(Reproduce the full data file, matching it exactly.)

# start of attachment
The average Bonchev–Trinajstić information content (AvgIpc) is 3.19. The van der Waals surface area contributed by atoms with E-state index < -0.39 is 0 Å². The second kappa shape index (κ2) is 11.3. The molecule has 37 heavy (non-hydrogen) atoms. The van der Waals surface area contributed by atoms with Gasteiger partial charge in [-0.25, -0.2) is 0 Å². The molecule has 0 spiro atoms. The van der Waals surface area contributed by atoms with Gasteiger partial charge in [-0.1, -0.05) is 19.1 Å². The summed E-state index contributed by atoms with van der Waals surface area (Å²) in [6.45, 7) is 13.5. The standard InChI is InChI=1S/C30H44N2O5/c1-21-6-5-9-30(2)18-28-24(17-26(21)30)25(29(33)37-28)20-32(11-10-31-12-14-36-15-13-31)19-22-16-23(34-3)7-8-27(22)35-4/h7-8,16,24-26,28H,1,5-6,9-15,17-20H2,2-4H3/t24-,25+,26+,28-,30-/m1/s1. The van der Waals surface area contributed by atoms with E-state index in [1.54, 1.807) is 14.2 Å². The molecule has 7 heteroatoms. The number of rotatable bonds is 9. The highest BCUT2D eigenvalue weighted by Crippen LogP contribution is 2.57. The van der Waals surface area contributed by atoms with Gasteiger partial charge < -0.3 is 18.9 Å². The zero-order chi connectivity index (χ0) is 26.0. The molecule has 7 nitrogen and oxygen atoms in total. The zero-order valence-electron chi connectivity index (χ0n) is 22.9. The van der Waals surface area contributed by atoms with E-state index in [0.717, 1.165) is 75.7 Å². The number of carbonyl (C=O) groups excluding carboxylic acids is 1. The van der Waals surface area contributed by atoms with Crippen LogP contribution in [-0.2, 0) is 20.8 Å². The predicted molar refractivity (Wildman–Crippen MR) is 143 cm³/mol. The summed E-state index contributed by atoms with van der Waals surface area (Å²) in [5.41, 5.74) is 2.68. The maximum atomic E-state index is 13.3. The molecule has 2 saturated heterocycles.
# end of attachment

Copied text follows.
The average Bonchev–Trinajstić information content (AvgIpc) is 3.19. The van der Waals surface area contributed by atoms with E-state index < -0.39 is 0 Å². The second kappa shape index (κ2) is 11.3. The molecule has 37 heavy (non-hydrogen) atoms. The van der Waals surface area contributed by atoms with Gasteiger partial charge in [-0.25, -0.2) is 0 Å². The molecule has 0 spiro atoms. The van der Waals surface area contributed by atoms with Gasteiger partial charge in [-0.1, -0.05) is 19.1 Å². The summed E-state index contributed by atoms with van der Waals surface area (Å²) in [6.45, 7) is 13.5. The standard InChI is InChI=1S/C30H44N2O5/c1-21-6-5-9-30(2)18-28-24(17-26(21)30)25(29(33)37-28)20-32(11-10-31-12-14-36-15-13-31)19-22-16-23(34-3)7-8-27(22)35-4/h7-8,16,24-26,28H,1,5-6,9-15,17-20H2,2-4H3/t24-,25+,26+,28-,30-/m1/s1. The van der Waals surface area contributed by atoms with E-state index in [1.54, 1.807) is 14.2 Å². The molecule has 7 heteroatoms. The number of rotatable bonds is 9. The highest BCUT2D eigenvalue weighted by Crippen LogP contribution is 2.57. The van der Waals surface area contributed by atoms with Gasteiger partial charge < -0.3 is 18.9 Å². The zero-order chi connectivity index (χ0) is 26.0. The molecule has 7 nitrogen and oxygen atoms in total. The zero-order valence-electron chi connectivity index (χ0n) is 22.9. The van der Waals surface area contributed by atoms with E-state index in [0.717, 1.165) is 75.7 Å². The number of carbonyl (C=O) groups excluding carboxylic acids is 1. The van der Waals surface area contributed by atoms with Crippen LogP contribution in [-0.2, 0) is 20.8 Å². The predicted molar refractivity (Wildman–Crippen MR) is 143 cm³/mol. The summed E-state index contributed by atoms with van der Waals surface area (Å²) in [5.41, 5.74) is 2.68. The maximum atomic E-state index is 13.3. The molecule has 2 saturated heterocycles.